"While we were doing the final procedures she did not even know if she would be able to go,” he said.
Mr Pistelli, left Italy at 6.45 pm on Wednesday night to collect Ms Ibrahim and told journalists today she and her two children were in excellent health. 

The deputy minister said Pope Francis had expressed “his gratitude and joy” when he was informed of Ms Ibrahim’s arrival. The Vatican confirmed that she and her family would meet the pontiff, most likely on Thursday afternoon, before they transferred to the US in a few days. 


Ms Ibrahim had been trapped in Sudan since her release from prison where she was awaiting execution by hanging for refusing to renounce Christianity.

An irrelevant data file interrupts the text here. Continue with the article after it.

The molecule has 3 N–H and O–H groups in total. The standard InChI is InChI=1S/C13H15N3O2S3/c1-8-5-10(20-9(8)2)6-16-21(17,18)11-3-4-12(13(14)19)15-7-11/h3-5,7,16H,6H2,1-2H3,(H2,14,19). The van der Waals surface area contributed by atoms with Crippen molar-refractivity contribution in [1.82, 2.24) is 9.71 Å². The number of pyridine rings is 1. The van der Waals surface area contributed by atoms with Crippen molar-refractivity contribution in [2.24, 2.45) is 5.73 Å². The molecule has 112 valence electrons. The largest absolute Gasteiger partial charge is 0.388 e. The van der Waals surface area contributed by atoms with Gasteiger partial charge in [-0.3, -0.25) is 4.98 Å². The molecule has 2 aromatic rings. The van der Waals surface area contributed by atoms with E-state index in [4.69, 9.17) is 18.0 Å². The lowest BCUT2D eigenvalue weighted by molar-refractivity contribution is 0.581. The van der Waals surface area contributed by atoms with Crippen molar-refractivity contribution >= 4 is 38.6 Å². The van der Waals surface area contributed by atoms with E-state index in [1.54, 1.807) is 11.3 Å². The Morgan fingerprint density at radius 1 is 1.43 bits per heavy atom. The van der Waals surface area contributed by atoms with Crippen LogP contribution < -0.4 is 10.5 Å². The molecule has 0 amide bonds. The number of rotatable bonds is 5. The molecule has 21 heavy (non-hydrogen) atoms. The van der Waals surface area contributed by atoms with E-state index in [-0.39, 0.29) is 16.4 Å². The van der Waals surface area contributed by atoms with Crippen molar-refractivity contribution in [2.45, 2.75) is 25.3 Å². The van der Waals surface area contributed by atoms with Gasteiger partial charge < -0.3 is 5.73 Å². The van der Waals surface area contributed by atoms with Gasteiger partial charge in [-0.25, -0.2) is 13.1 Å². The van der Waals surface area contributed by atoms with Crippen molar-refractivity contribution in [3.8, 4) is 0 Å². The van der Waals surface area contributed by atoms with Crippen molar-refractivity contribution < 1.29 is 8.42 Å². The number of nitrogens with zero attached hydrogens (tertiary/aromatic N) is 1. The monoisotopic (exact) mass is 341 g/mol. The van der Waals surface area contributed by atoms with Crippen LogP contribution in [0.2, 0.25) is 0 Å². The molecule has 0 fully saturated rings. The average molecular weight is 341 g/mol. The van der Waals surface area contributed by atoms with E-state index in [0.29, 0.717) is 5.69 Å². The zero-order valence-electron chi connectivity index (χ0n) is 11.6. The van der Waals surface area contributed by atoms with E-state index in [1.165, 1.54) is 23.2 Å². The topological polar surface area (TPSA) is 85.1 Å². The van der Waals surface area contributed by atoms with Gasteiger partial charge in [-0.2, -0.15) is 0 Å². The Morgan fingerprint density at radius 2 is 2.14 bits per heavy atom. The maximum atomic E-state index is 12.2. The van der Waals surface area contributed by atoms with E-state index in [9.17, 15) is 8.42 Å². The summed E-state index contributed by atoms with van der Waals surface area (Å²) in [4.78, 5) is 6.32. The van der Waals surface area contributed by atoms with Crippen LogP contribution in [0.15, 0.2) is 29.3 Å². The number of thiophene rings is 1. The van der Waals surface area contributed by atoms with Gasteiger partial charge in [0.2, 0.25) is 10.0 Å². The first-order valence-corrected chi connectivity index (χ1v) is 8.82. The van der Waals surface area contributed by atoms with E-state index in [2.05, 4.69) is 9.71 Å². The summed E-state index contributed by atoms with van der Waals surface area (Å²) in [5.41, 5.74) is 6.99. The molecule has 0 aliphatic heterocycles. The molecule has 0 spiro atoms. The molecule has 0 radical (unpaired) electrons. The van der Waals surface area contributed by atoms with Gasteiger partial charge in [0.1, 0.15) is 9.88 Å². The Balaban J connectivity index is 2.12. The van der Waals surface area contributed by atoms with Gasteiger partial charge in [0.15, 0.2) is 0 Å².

She gave birth shackled in a Khartoum jail cell in May after her Muslim father claimed she had abandoned Islam and committed adultery with her Christian husband, as mixed-faith marriages are not recognised in Sudanese courts. 

She however insisted that she was raised a Christian by her Ethiopian Orthodox mother after her father left them when she was a young child. 

The case drew international outrage and the country's Supreme Court threw out the death sentence in June. 

Ms Ibrahim's previous attempt to leave the country with her husband Daniel Wani, an American citizen, days after her release from prison was thwarted by the authorities because they said she had "fake" documents, a claim she denied.